Pitting machines against machines to safeguard data is one of the philosophies of Darktrace, a cybersecurity startup that utilizes AI in fighting cybercrimes against companies.
Recently, Nicole Eagan, Darktrace’s CEO and co-founder, told CNBC Make It that the world is currently in an ongoing cyberarms race with the battlefield being inside the network of every company.
In his statement, Nicole also said that the world would experience a war against algorithms. He stressed this point by stating that attackers would improve their artificial intelligence and mathematical algorithms while the protectors of data would do the same.
According to Eagan, this situation will go on for some time and can be expected to worsen before things get better. However, based on his estimations, artificial intelligence (AI) is the key to fighting such threats.
Drawing Inspiration from the Human Body
According Eagan, Darktrace’s artificial intelligence tech comprises of software that can work in a cloud, in a manufacturing plant floor, power facility or a corporate network. It combats threats initiated by attackers to access a company’s computer networks through Internet connected devices.
Such threats distress company insiders by using their roles to penetrate a company’s networks Nevertheless; Darktrace’s AI draws inspiration from how the human immune system combats illnesses.
Eagan stated that the human immune system boasts of a distinctive ability to understand self, particularly what belongs in the body and what does not. As such, it is able to rapidly respond to threats, even those not previously encountered.
Similarly, Darktrace’s machine learning system can comprehend normal behavioral patterns of every device and user that is connected to a corporate computer network. For this reason, it has the potential to detect deviations from normal activity, allowing it to work like a digital antibody.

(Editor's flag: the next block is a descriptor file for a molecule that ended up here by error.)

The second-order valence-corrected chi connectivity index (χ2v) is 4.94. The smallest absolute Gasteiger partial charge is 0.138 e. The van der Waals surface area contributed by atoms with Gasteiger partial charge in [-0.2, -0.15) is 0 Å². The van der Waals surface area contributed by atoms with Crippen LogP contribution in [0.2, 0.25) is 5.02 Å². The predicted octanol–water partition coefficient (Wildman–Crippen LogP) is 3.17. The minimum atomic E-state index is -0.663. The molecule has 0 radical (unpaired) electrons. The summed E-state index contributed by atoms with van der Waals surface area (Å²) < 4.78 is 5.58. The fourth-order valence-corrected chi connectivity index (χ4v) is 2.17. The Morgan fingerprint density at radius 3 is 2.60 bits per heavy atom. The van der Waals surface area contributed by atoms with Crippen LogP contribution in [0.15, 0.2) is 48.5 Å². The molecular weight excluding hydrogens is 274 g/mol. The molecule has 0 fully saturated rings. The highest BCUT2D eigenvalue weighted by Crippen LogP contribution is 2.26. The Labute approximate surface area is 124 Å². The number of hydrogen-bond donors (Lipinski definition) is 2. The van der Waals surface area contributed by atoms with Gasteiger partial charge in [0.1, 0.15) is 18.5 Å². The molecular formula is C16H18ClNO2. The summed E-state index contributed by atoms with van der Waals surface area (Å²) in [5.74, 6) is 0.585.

Cybersecurity from Inside
With the threat of cybercrime continuously increasing, Darktrace appears to take no chances. In fact, it works on the notion that hackers or attackers may eventually find their way into a company’s computer systems.
As such, the company decided to find cyber threats from the inside out through creating and applying software as a service in a bid to see when something gets into the system, what other data it accessed, what other computers it touched. This effort allows Darktrace to prevent the attack before doing any real harm.
Although Darktrace boasts over 700 employees globally and managed to secure $719 million, which places its valuation at $1.25 billion, the company is not the only industry playing leveraging the power of AI.
Richard Forno, the University of Maryland’s director of the Cybersecurity Graduate Program, noted that there has been an increasing interest in applying computing technologies like AI, machine learning and deep learning, particularly in identifying threats before they turn into real incidents.
Other companies currently taking advantage of such technologies other than Darktrace include Trustlook, which offers solutions to safeguard the IoT, network appliances and mobile devices. California-based Chronicle, on the other hand, uses machine intelligence to combat cybercrime.
Looking at the future of the industry, Steve Morgan of Cybersecurity Ventures told CNBC that the AI market within cybersecurity is ripe for considerable growth over the upcoming decade